Richey v. AutoNation, Inc., 182 Cal. Rptr. 3d 644 (Cal. S. Ct. 2015)
Avery Richey worked for Power Toyota Cerritos, part of the AutoNation consortium of automobile dealerships, for approximately four years before allegedly injuring his back while moving furniture at his home. Following the injury, Richey applied for and was granted a medical leave of absence (which was extended on multiple occasions) under the California Family Rights Act (“CFRA”) and the federal Family and Medical Leave Act. Approximately one month before Richey allegedly injured his back, he began working on plans to open his own seafood restaurant, and Richey’s supervisors at Power Toyota had met with him to discuss his performance and attendance problems and their concern that he had become “distracted.” Power Toyota had a written policy prohibiting employees from engaging in outside work while out on an approved CFRA leave of absence. After a Power Toyota employee observed Richey “sweeping, bending over, and hanging a sign using a hammer” at his restaurant while on leave, the company fired him. Richey exhausted his administrative remedies under the California Fair Employment and Housing Act and filed a civil action in court against his employer for racial discrimination, harassment, retaliation for taking CFRA leave and failure to reinstate him following CFRA leave. The civil action was compelled to arbitration, based upon the parties’ express agreement to have all employment disputes arbitrated.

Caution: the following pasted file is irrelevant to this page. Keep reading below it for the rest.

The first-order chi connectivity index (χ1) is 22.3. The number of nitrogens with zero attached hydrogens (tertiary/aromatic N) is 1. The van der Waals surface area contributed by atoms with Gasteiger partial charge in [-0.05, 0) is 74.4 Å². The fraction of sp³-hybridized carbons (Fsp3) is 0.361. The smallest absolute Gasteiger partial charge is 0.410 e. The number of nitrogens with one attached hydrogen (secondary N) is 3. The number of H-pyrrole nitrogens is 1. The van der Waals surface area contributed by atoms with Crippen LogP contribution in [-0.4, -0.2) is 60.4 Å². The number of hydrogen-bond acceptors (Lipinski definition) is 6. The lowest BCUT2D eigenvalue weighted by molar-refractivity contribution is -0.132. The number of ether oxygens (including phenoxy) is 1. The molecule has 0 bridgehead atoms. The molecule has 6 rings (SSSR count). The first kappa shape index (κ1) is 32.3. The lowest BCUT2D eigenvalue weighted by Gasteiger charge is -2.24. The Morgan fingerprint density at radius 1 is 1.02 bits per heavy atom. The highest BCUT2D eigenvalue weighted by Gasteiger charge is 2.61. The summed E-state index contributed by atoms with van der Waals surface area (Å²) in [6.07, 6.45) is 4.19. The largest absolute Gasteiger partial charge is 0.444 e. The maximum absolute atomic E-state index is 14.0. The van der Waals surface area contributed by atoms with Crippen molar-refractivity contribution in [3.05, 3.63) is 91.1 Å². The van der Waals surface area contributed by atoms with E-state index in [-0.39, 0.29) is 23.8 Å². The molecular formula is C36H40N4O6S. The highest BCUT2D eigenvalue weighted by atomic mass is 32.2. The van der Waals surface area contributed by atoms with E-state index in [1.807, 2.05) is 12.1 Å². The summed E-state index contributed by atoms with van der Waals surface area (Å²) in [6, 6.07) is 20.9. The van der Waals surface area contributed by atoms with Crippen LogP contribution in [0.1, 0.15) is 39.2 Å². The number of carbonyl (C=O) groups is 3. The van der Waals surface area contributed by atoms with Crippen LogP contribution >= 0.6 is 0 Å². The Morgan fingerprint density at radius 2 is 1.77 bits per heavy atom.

After an 11-day hearing, the arbitrator rejected all of Richey’s claims and concluded that “Power Toyota [could legally] terminate Mr. Richey if it has an ‘honest’ belief that he is abusing his medical leave and/or not telling the company the truth about his outside employment.” Richey sought to vacate the award on the ground that the arbitrator committed reversible legal error by accepting Power Toyota’s honest belief defense. The trial court denied Richey’s motion to vacate the award; the Court of Appeal reversed the trial court’s judgment, concluding that the arbitrator violated Richey’s right to reinstatement under the CFRA; and the California Supreme Court in this opinion reversed the Court of Appeal on the ground that any error that the arbitrator may have committed did not deprive Richey of an unwaivable statutory right to reinstatement because the arbitrator found that he was dismissed for violating his employer’s written policy prohibiting outside employment while on medical leave.